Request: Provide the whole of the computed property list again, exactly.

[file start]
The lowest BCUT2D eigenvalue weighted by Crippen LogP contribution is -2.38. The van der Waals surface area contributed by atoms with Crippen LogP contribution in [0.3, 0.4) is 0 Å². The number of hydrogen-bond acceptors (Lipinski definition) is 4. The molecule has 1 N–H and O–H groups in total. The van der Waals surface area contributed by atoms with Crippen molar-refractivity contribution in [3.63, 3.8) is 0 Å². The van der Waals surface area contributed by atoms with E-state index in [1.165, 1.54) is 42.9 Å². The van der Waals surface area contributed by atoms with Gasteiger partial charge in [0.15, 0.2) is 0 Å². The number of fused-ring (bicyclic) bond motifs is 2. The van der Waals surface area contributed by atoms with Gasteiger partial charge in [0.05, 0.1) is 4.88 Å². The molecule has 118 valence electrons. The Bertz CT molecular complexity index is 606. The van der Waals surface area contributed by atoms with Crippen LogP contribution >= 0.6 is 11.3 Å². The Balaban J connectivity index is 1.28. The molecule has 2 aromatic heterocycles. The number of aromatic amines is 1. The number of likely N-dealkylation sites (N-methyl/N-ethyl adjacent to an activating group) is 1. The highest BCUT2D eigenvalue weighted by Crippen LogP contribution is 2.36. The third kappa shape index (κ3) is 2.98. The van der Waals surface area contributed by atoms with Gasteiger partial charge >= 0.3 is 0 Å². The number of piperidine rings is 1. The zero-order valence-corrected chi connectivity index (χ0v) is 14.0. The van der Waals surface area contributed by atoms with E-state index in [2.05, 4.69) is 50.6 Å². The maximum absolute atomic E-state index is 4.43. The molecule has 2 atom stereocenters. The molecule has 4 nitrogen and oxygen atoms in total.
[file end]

The lowest BCUT2D eigenvalue weighted by Crippen LogP contribution is -2.38. The van der Waals surface area contributed by atoms with Crippen LogP contribution in [0.3, 0.4) is 0 Å². The number of hydrogen-bond acceptors (Lipinski definition) is 4. The molecule has 1 N–H and O–H groups in total. The van der Waals surface area contributed by atoms with Crippen molar-refractivity contribution in [3.63, 3.8) is 0 Å². The van der Waals surface area contributed by atoms with E-state index in [1.165, 1.54) is 42.9 Å². The van der Waals surface area contributed by atoms with Gasteiger partial charge in [0.15, 0.2) is 0 Å². The number of fused-ring (bicyclic) bond motifs is 2. The van der Waals surface area contributed by atoms with Gasteiger partial charge in [0.05, 0.1) is 4.88 Å². The molecule has 118 valence electrons. The Bertz CT molecular complexity index is 606. The van der Waals surface area contributed by atoms with Crippen LogP contribution >= 0.6 is 11.3 Å². The Balaban J connectivity index is 1.28. The molecule has 2 aromatic heterocycles. The number of aromatic amines is 1. The number of likely N-dealkylation sites (N-methyl/N-ethyl adjacent to an activating group) is 1. The highest BCUT2D eigenvalue weighted by Crippen LogP contribution is 2.36. The third kappa shape index (κ3) is 2.98. The van der Waals surface area contributed by atoms with Gasteiger partial charge >= 0.3 is 0 Å². The number of piperidine rings is 1. The zero-order valence-corrected chi connectivity index (χ0v) is 14.0. The van der Waals surface area contributed by atoms with E-state index in [2.05, 4.69) is 50.6 Å². The maximum absolute atomic E-state index is 4.43. The molecule has 2 atom stereocenters. The molecule has 4 nitrogen and oxygen atoms in total.